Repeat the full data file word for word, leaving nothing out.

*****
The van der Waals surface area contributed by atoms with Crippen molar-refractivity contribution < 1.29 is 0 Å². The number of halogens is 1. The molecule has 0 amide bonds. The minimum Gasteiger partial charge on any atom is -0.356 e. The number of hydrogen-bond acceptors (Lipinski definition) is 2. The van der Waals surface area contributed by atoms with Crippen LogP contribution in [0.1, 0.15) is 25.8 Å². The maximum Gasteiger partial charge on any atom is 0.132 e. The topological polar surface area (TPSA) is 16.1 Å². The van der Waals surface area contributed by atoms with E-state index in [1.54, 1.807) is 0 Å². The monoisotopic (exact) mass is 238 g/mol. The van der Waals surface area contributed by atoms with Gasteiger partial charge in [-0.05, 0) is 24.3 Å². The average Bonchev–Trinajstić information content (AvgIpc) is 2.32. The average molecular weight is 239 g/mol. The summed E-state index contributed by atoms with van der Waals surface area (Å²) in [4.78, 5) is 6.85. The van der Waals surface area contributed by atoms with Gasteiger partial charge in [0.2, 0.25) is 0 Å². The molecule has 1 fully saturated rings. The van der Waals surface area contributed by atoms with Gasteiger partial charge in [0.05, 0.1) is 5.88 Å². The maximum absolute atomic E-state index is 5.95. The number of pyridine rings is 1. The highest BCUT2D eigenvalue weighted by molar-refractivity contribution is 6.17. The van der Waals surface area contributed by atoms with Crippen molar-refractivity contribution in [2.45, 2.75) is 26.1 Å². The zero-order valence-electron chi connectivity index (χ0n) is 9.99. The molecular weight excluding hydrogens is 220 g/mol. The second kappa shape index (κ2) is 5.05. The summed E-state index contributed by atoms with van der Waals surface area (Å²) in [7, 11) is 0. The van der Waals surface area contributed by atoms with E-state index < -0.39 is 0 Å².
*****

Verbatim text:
The van der Waals surface area contributed by atoms with Crippen molar-refractivity contribution < 1.29 is 0 Å². The number of halogens is 1. The molecule has 0 amide bonds. The minimum Gasteiger partial charge on any atom is -0.356 e. The number of hydrogen-bond acceptors (Lipinski definition) is 2. The van der Waals surface area contributed by atoms with Crippen LogP contribution in [0.1, 0.15) is 25.8 Å². The maximum Gasteiger partial charge on any atom is 0.132 e. The topological polar surface area (TPSA) is 16.1 Å². The van der Waals surface area contributed by atoms with E-state index in [1.54, 1.807) is 0 Å². The monoisotopic (exact) mass is 238 g/mol. The van der Waals surface area contributed by atoms with Gasteiger partial charge in [-0.05, 0) is 24.3 Å². The average Bonchev–Trinajstić information content (AvgIpc) is 2.32. The average molecular weight is 239 g/mol. The summed E-state index contributed by atoms with van der Waals surface area (Å²) in [4.78, 5) is 6.85. The van der Waals surface area contributed by atoms with Gasteiger partial charge in [0.2, 0.25) is 0 Å². The molecule has 1 fully saturated rings. The van der Waals surface area contributed by atoms with Gasteiger partial charge in [0.05, 0.1) is 5.88 Å². The maximum absolute atomic E-state index is 5.95. The number of pyridine rings is 1. The highest BCUT2D eigenvalue weighted by molar-refractivity contribution is 6.17. The van der Waals surface area contributed by atoms with Crippen molar-refractivity contribution in [2.45, 2.75) is 26.1 Å². The zero-order valence-electron chi connectivity index (χ0n) is 9.99. The molecular weight excluding hydrogens is 220 g/mol. The second kappa shape index (κ2) is 5.05. The summed E-state index contributed by atoms with van der Waals surface area (Å²) in [7, 11) is 0. The van der Waals surface area contributed by atoms with E-state index < -0.39 is 0 Å².